Here, "the apostles and prophets" are the foundation with Christ Jesus the cornerstone, and in the context, Paul clearly means "apostles and prophets" to refer to the dual foundations of the New Covenant apostles and Old Covenant prophets.

But in 1 Corinthians, Paul is rebuking sectarianism ("What then is Apollos? What is Paul?"; 3:5), saying that he laid a foundation (3:10), and "no one can lay a foundation other than that which is laid, which is Jesus Christ" (3:11).

And here, Jesus Christ Himself specifically is the foundation. Paul laid the foundation in Corinth, but is not part of it; and the Corinthians are advised to take care in building upon it.

These seem to be two different illustrations. Although they are both ultimately about the building of the Church invisible and universal as the Body of Christ, yet Paul employs a similar metaphor for two different purposes in these verses, in only one of which "prophets" are mentioned, and that in the context of the Old Testament prophets.

Nash Equilibrium said...

donsands - Amen, and thank you.

DJP said...

Stefan, I don't take the genitive as appositional, but of source. In other words, it is not a foundation consisting of apostles and prophets, but a foundation laid by the apostles and prophets. This gels better with Matt. 16 and 1 Cor 3, as a bonus.

Matt Aznoe said...

The problem as I see it is that this argument is going from one extreme to another. Either there is prophecy so we need to believe everything or there is absolutely no communication outside of scripture. As I read Paul's exhortations and commands to the Corinthians, as I study the way that God has communicated with his people throughout the Bible, as John tells us that the Spirit will teach us, I cannot come to the conclusion that God can (or will) no longer speak to His children.

Obviously, we cannot just believe anyone who claims to be a prophet. It was asked what we should do if a prophet speaks something that isn't true. The answer is simple: "the prophet has presumed to speak it, so you need not fear him." (Deuteronomy 18:22 NET)

As I have quoted before: "Do not despise prophecies, but test everything; hold fast what is good." (1 Thessalonians 5:20-21 ESV)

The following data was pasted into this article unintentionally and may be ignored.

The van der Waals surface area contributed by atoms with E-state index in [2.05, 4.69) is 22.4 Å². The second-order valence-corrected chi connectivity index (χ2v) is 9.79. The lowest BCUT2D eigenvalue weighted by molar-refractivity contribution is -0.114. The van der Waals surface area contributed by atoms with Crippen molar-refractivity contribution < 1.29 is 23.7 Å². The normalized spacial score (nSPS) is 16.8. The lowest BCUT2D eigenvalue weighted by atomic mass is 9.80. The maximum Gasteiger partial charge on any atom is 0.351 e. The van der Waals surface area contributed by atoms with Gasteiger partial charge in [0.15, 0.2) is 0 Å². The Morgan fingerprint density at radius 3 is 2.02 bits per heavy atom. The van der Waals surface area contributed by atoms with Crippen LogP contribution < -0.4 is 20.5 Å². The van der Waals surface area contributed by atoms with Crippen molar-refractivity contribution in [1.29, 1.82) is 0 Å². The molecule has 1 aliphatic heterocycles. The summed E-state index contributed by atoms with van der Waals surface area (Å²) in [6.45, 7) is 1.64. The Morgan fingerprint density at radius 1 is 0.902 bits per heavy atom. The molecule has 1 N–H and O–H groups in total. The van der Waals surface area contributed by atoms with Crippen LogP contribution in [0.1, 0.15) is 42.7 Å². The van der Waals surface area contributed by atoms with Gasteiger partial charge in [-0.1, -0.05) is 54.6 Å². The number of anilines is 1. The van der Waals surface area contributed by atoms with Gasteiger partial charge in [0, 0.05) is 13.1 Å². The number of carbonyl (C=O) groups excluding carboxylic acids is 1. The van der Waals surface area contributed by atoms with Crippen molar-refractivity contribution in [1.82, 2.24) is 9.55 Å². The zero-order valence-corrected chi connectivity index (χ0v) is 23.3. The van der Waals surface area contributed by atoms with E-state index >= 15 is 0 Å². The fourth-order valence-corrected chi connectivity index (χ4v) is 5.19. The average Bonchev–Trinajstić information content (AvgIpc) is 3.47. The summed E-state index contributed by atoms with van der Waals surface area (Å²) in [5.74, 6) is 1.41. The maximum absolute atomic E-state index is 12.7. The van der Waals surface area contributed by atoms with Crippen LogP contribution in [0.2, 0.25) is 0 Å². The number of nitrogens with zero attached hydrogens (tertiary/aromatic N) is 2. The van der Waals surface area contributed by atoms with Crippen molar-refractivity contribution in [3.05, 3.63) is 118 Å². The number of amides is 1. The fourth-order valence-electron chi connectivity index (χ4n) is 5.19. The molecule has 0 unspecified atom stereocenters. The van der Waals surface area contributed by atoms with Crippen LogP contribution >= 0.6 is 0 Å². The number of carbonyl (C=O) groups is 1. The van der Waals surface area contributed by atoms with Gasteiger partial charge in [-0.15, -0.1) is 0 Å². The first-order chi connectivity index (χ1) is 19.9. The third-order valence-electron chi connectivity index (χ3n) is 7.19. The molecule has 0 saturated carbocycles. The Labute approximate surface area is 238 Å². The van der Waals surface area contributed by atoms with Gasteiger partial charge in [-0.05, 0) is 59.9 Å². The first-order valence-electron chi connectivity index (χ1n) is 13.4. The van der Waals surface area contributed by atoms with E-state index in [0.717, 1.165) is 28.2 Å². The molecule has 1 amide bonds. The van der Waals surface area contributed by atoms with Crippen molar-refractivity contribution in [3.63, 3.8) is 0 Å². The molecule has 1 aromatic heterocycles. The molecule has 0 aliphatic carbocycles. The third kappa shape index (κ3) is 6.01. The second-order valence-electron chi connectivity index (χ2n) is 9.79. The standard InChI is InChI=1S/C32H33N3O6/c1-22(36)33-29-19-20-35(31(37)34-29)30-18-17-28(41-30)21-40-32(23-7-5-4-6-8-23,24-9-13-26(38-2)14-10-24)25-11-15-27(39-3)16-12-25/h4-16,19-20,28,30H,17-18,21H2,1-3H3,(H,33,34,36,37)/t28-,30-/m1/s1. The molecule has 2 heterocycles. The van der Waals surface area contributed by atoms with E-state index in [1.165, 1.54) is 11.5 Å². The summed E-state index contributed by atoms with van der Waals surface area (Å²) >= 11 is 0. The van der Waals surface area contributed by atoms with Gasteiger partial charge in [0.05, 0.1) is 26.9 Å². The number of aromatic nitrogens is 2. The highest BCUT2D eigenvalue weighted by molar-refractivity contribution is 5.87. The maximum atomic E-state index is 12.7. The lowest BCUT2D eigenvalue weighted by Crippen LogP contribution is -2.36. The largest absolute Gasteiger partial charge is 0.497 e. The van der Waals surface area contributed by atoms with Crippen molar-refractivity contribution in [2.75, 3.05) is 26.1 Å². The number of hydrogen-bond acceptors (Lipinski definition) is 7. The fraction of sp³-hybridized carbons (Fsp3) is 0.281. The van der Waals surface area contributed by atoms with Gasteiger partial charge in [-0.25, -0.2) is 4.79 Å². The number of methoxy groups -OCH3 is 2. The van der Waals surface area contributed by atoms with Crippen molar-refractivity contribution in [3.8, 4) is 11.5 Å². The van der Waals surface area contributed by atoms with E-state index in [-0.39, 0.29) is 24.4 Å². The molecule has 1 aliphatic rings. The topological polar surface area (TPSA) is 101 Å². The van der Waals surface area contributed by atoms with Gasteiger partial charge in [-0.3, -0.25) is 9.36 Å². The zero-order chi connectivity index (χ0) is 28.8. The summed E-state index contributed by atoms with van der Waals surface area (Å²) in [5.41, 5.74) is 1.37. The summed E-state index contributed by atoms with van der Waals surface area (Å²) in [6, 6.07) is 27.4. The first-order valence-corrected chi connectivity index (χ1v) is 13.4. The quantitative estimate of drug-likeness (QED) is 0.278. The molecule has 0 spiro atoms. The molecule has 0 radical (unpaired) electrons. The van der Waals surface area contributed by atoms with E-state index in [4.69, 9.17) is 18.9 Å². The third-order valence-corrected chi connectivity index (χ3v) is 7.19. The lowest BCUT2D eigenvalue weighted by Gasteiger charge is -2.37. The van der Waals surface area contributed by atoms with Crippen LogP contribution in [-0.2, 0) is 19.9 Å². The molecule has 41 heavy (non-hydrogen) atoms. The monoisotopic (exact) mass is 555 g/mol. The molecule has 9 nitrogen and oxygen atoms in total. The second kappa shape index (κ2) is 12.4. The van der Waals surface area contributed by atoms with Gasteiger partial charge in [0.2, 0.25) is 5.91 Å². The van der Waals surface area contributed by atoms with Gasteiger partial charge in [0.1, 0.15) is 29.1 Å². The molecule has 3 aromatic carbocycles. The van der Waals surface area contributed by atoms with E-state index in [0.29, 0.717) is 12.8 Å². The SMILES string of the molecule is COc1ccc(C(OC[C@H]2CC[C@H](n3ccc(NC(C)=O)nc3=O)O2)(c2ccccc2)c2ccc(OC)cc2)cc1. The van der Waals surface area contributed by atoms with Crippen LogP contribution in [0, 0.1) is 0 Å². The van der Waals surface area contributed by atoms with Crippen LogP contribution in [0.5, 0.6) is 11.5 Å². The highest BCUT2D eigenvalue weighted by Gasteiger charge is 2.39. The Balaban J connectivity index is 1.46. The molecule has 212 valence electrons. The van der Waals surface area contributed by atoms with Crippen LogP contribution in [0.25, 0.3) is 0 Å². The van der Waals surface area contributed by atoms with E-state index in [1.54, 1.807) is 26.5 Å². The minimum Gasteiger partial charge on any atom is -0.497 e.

It is good to acknowledge that we should be content with what God has given us. We should not try to force the gifts as they can only come by the will and power of God. But to deny them entirely is to go to just as radical extreme and is damaging to the Church.

The foundation is laid -- the Bible -- but God is a living God who continues to dwell in and communicate with His children. This is manifested not just by experience but by the witness of the scriptures themselves. Paul exhorts the Corinthians to desire prophecy. We are told that Christ's followers can hear His voice.

Yes, we should encourage people who have the gift of prophecy to use their gift, but with discernment, prayer and humility, recognizing the seriousness of their charge.

I do not have a low view of scripture. I have an even higher view of the presence of the Living God and His Living Word, Jesus Christ. The love of the Bible can become a form of idolatry if you lose sight of its author (just as the love of the gifts is another form of idolatry). I strive "to know the love of Christ that surpasses knowledge, so that [I] may be filled up to all the fullness of God" (Eph 3:19) and "that [my] love may abound even more and more in knowledge and every kind of insight" (Phil 1:9).

The sin of the sons of Korah was that they despised the anointing of Moses by God and wished to usurp his authority. You see this today by would-be prophets who speak what is on their minds and not what God has (presumably) spoken, but you also see it it in those who refuse to listen to God or acknowledge His work in their midst. "The prophets prophesy lies. The priests exercise power by their own authority." (Jeremiah 5:31)

I trust in God to fulfill the promises He has given us as we pursue Him as laid out in scripture. If He should see fit to give us the spiritual gift of prophecy, we should embrace it, but first and throughout, we must embrace our God and pursue Him with all of our heart wherever and however He may lead in accordance with His character revealed in the scriptures.

Stefan Ewing said...
This comment has been removed by the author.
Stefan Ewing said...


Thanks for the response. Are you referring to Matthew 16:18? That is certainly a good fit.

It still seems, though, that Paul is more likely to be referring to the Old Testament prophets in the context of that section of Ephesians 2.

I'm still having trouble seeing that verse as being the basis for establishing that the non-apostolic New Testament authors were definitionally "prophets" per se (even though they were clearly writing under the inspiration of the Holy Spirit), and in contradistinction to others who are referred to as prophets by Luke in the book of Acts.

Robert said...

I would still go back to Dan's old post about how the fact that we have discussions about this kinda proves that the gifts are not continuing. We would see them in practice and there would be no argument...which is actually Biblical. Nobody questioned the sign gifts performed in the Bible because they were real and observable.

DJP said...

Right. Back to the post: leaky-Canoneers need to stop despising prophecy by redefining it to save face for modern fakers. People who say God talks to them, apart from Scripture, should be demanded to clarify whether they are claiming to be prophets, and then held to that standard if so. People who downplay the Spirit's magnum opus, as Matt did and does, should be rebuked, and should repent.

This and the 5:22 AM, October 06, 2011 comment, will be the last word.